The reason to break the ties is that that is the way to bring pressure upon Putin and his kleptocratic, oligarchic advisers to stop the attack, to try and bring down their economy, to say, "Business is not going to go on as usual. You will be excluded from normal scientific and medical commerce. We're not going to be holding conferences or exchanging ideas," and in my view, extending it to say, "We're not taking your papers, we're not publishing anything you do. We're not even having you speak at our meetings until this war, this aggressive invasion, and these war crimes come to a halt."

There is actually a basis for this action. It isn't in the organization's own bylaws, which as I said, are very simple — reduce cardiovascular disease burden — but they are a member of a broader group, the Biomedical Alliance in Europe, which does have a very explicit code of ethics.

I'm going to read you a little bit from that code. It says healthcare organizations should uphold and promote equality, diversity and inclusion, accountability, transparency, and equality. They also say that all members, including the European Society of Cardiology, should be committed both to the Declaration of Helsinki, a fundamental medical ethics document, and the Declaration of Geneva. These rules refer to the highest respect of human beings, responsible resource allocation, and preservation of the environment, among other things.

What the organization is doing is consistent with the code of ethics that the broader organization of all the medical societies of Europe say that these individual groups should be doing. You can't collaborate with war criminals. You can't act as if business as usual is going on. That's not inclusive. That's not respect for diversity.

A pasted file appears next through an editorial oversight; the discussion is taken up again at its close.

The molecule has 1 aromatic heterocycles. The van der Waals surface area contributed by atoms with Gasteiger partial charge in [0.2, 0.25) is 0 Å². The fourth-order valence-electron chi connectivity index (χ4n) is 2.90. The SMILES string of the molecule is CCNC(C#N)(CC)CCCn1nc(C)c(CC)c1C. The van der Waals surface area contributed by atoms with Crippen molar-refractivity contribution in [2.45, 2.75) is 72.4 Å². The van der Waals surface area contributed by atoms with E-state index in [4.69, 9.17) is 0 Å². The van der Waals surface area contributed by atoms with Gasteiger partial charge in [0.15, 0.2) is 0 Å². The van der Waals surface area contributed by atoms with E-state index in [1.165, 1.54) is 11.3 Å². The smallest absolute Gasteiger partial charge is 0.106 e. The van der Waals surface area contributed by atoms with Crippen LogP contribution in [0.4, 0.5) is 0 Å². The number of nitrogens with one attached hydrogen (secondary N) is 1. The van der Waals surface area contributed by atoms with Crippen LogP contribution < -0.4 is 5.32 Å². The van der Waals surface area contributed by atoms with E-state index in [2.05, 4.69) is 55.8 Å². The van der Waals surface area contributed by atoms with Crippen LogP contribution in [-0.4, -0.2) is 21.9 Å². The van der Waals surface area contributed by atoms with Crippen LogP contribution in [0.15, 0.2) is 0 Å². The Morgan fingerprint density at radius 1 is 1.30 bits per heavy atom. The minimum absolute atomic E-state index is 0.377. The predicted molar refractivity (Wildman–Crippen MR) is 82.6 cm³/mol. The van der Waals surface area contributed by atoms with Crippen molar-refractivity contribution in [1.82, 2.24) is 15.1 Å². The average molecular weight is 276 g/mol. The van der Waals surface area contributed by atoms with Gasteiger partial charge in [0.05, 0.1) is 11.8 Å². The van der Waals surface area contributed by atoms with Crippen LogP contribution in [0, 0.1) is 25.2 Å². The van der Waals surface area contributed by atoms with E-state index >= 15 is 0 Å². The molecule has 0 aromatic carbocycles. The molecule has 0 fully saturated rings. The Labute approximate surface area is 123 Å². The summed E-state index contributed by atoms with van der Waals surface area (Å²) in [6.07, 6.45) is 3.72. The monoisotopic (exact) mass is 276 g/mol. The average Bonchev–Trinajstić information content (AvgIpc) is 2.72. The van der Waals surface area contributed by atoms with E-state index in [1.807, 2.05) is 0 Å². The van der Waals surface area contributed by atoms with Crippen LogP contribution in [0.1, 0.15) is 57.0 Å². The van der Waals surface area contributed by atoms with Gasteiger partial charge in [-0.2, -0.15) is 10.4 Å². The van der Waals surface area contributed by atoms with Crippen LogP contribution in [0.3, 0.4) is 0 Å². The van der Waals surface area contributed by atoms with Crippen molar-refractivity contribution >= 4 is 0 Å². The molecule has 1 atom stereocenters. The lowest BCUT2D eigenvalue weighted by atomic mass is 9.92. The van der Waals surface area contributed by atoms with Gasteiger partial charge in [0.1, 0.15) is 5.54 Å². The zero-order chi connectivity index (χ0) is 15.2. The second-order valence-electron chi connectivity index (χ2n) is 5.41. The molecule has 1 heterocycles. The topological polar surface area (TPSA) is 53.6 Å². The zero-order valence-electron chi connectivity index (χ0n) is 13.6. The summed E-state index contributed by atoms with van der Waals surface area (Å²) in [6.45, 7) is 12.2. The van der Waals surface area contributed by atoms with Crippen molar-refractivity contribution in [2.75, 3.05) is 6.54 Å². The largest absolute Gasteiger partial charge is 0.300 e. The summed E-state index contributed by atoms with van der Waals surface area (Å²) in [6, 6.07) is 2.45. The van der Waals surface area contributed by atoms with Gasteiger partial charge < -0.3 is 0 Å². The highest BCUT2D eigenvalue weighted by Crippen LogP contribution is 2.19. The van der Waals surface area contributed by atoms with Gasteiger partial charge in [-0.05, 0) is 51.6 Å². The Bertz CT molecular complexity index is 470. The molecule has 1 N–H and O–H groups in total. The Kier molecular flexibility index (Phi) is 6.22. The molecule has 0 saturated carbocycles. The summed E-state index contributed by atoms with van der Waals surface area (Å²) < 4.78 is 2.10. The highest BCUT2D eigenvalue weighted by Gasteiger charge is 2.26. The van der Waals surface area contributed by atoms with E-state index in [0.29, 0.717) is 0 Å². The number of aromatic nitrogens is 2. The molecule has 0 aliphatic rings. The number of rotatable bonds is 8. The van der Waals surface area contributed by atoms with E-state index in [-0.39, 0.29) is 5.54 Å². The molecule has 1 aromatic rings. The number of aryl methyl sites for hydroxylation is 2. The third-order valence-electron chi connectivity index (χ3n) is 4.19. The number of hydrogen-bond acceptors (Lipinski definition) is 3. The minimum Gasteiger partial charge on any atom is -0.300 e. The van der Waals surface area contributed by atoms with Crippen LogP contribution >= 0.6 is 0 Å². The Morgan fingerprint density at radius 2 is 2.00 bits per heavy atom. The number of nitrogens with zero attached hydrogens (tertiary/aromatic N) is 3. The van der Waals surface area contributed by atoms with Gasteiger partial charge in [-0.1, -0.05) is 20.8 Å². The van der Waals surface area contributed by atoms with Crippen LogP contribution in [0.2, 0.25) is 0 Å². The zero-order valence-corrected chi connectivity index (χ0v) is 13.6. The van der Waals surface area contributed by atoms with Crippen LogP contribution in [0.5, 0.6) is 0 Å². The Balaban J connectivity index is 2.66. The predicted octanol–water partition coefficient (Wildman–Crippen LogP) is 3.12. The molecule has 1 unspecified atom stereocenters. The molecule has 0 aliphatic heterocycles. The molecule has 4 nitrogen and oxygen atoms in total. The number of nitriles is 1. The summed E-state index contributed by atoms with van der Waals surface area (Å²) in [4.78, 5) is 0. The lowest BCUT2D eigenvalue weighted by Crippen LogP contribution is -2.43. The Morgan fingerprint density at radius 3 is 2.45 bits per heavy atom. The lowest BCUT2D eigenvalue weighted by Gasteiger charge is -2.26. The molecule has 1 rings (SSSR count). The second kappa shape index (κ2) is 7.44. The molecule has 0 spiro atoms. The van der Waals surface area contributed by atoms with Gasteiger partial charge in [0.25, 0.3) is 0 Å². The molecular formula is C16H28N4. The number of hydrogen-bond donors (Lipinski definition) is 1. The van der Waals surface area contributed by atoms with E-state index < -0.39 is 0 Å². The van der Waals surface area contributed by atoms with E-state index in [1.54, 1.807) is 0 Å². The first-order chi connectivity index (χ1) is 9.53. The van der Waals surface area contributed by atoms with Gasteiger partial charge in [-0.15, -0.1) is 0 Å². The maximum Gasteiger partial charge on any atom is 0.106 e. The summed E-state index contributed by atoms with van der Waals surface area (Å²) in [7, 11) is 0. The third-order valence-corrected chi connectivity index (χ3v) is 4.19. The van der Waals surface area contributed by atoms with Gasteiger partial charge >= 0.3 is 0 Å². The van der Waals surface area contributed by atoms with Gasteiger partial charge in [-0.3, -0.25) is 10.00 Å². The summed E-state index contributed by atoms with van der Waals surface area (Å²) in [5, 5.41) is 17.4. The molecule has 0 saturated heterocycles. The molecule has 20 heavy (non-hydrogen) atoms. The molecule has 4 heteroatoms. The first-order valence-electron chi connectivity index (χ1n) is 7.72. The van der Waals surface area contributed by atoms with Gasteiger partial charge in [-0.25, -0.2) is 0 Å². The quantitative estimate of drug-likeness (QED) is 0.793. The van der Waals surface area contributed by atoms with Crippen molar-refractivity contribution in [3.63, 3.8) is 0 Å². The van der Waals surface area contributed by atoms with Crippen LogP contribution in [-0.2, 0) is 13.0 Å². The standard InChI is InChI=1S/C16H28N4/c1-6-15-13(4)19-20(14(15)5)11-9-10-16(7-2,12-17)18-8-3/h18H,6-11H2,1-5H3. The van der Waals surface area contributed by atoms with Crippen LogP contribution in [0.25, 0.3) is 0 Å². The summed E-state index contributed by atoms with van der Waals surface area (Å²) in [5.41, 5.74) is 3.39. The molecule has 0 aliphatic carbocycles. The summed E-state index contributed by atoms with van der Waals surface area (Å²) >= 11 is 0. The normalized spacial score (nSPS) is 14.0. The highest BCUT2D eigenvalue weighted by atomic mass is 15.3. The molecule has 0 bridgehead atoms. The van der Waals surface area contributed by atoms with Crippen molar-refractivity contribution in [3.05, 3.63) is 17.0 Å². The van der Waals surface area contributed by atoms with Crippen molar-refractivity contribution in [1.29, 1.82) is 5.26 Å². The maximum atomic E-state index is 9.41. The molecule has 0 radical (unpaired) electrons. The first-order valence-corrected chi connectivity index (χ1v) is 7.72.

I think the Ukrainian medical societies of cardiology and other specialties would find it grimly ironic to say that keeping Russian and Belarus members makes sense, given what's going on in their country and what is happening to them. They're under attack. They're being killed. Their healthcare institutions are being indiscriminately shelled and bombed.

It's very hard — and I understand that — to say we're going to punish scientists. We're going to, perhaps, even cause public health problems in Russia because we're not going to collaborate right now with doctors and scientists in cardiology or any other medical specialty. I think it's what has to be done.

We're in a new era of trying to combat what is basically organized, international ethnic terrorism, complete with war crimes. We fight financially. We fight by isolating. We fight by excluding. It's painful. It's difficult. It's somewhat unfair to individuals.

Only through that kind of pain are we going to get the kind of pressure that will achieve justice. I think that is a goal that we have to commend the European Society of Cardiology for honoring.

I'm Art Caplan at the Division of Medical Ethics at NYU's Grossman School of Medicine. Thanks for watching.

Arthur L. Caplan, PhD, is director of the Division of Medical Ethics at New York University Langone Medical Center and School of Medicine. He is the author or editor of 35 books and 750 peer-reviewed articles as well as a frequent commentator in the media on bioethical issues.